Date of this Version
Published in Journal of Applied Research in Memory and Cognition 2:4 (December 2013), pp. 251–253; doi: 10.1016/j.jarmac.2013.10.006
In his target article, Klein (2013) makes the important point that many approaches to studying memory neglect the function of memory, in particular its capacity to help predict the future. Here, we complement Klein’s argument in two ways. First, we point to an existing and well-developed research program that formalizes a functional approach to memory, exploring its adaptive nature. Second, we illustrate how this approach can be applied to analyze regularities in social interactions, which memory might exploit to predict future interactions.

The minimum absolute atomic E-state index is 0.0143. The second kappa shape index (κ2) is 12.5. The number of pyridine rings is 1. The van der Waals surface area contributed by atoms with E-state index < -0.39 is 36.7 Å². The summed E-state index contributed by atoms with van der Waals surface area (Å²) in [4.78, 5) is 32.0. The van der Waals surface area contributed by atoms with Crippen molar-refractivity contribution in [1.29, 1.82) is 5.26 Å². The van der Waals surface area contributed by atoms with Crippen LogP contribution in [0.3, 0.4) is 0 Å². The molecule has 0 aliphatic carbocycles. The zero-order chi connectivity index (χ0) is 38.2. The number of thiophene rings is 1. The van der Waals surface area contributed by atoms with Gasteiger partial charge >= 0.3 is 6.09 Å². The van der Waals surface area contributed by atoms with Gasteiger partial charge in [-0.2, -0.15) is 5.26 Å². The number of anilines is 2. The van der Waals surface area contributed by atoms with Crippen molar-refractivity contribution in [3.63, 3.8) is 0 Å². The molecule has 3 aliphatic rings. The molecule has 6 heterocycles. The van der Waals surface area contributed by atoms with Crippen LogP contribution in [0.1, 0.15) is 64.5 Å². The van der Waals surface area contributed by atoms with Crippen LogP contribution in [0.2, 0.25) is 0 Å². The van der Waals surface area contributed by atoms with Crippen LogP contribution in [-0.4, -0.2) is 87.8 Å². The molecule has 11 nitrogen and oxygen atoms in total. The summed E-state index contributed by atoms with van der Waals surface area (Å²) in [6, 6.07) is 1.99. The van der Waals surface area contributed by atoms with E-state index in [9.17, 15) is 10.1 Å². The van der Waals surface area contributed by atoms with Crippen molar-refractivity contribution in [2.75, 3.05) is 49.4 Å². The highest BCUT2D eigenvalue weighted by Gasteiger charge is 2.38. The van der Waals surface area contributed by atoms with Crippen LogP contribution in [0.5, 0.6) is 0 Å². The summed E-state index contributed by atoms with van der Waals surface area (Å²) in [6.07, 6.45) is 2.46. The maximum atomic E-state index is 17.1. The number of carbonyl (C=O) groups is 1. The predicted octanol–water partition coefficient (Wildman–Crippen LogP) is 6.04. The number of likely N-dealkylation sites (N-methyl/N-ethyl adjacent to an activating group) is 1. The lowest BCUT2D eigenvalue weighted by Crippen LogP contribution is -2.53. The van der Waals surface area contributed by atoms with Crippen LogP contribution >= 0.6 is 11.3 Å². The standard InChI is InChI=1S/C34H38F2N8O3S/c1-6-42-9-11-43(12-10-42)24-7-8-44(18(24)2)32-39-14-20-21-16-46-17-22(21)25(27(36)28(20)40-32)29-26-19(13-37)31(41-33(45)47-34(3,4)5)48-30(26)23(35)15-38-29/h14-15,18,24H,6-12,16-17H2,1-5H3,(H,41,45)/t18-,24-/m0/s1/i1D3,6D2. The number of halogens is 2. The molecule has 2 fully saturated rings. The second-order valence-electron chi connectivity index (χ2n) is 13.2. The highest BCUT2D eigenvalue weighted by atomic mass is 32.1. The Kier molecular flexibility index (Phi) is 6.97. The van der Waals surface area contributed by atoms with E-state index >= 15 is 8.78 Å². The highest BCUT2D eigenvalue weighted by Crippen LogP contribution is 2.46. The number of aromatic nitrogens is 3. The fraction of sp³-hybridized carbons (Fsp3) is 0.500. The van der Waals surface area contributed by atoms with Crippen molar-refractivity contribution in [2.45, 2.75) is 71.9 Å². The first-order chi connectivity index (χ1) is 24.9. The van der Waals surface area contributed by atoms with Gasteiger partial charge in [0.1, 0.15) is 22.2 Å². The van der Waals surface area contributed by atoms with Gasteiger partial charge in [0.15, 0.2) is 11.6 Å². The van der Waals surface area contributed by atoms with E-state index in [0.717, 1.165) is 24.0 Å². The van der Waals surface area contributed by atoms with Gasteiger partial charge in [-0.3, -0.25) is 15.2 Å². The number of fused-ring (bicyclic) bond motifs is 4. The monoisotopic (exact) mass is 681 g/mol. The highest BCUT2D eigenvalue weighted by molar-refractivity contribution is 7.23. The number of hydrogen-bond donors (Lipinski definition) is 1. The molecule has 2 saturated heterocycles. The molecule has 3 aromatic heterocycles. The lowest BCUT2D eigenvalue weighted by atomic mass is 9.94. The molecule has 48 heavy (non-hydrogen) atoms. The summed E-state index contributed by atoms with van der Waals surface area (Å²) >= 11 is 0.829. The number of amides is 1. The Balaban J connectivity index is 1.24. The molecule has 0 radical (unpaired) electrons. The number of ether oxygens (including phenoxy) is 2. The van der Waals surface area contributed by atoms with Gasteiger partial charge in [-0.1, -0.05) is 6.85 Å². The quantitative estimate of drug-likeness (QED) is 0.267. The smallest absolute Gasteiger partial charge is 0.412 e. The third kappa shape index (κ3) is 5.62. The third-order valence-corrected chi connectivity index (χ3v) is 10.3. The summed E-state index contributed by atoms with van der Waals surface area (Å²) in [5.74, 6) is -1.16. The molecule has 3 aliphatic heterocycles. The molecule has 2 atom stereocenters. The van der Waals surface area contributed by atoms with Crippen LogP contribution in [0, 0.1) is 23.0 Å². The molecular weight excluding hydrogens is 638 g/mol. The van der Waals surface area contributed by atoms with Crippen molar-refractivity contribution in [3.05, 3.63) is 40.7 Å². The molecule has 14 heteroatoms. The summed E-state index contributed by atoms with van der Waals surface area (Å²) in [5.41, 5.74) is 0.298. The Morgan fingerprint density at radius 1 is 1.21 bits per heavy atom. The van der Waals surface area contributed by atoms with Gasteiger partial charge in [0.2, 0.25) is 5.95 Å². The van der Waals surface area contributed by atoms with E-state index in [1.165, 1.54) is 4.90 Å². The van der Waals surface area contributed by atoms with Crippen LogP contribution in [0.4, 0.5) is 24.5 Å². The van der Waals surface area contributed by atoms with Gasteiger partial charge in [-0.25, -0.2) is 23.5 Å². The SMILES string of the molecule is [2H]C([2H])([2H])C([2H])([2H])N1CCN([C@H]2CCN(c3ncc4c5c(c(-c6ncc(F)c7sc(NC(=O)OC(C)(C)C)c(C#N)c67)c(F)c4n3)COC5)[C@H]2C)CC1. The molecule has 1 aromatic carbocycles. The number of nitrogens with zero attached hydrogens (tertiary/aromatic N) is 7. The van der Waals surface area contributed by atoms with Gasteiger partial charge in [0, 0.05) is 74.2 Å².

John R. Anderson and colleagues (Anderson and Milson, 1989, Anderson and Schooler, 1991, Anderson and Schooler, 2000 and Schooler and Anderson, 1997) developed the rational analysis of memory, in which they argued that much of memory performance, including forgetting, might be understood in terms of adaptation to the structure of the environment. The first key assumption of the rational analysis is that environmental stimuli make informational demands on the cognitive system that are met by retrieving memory traces associated with those stimuli. The second assumption is that the memory system acts on the expectation that environmental stimuli tend to reoccur in predictable ways; the pattern of past encounters can, thus, predict the future need of information. The third assumption is that the memory system makes most accessible those traces that it predicts will be most useful in the future. Consequently, memory performance should reflect the patterns with which environmental stimuli occur and reoccur in the environment. For instance, more recently encountered stimuli will likely be encountered again. An adaptive memory system should make information about those stimuli more accessible because it is more likely to be needed. Conversely, the longer time interval since the last encounter, the less likely the information will be needed in the future, and so it can and should be forgotten.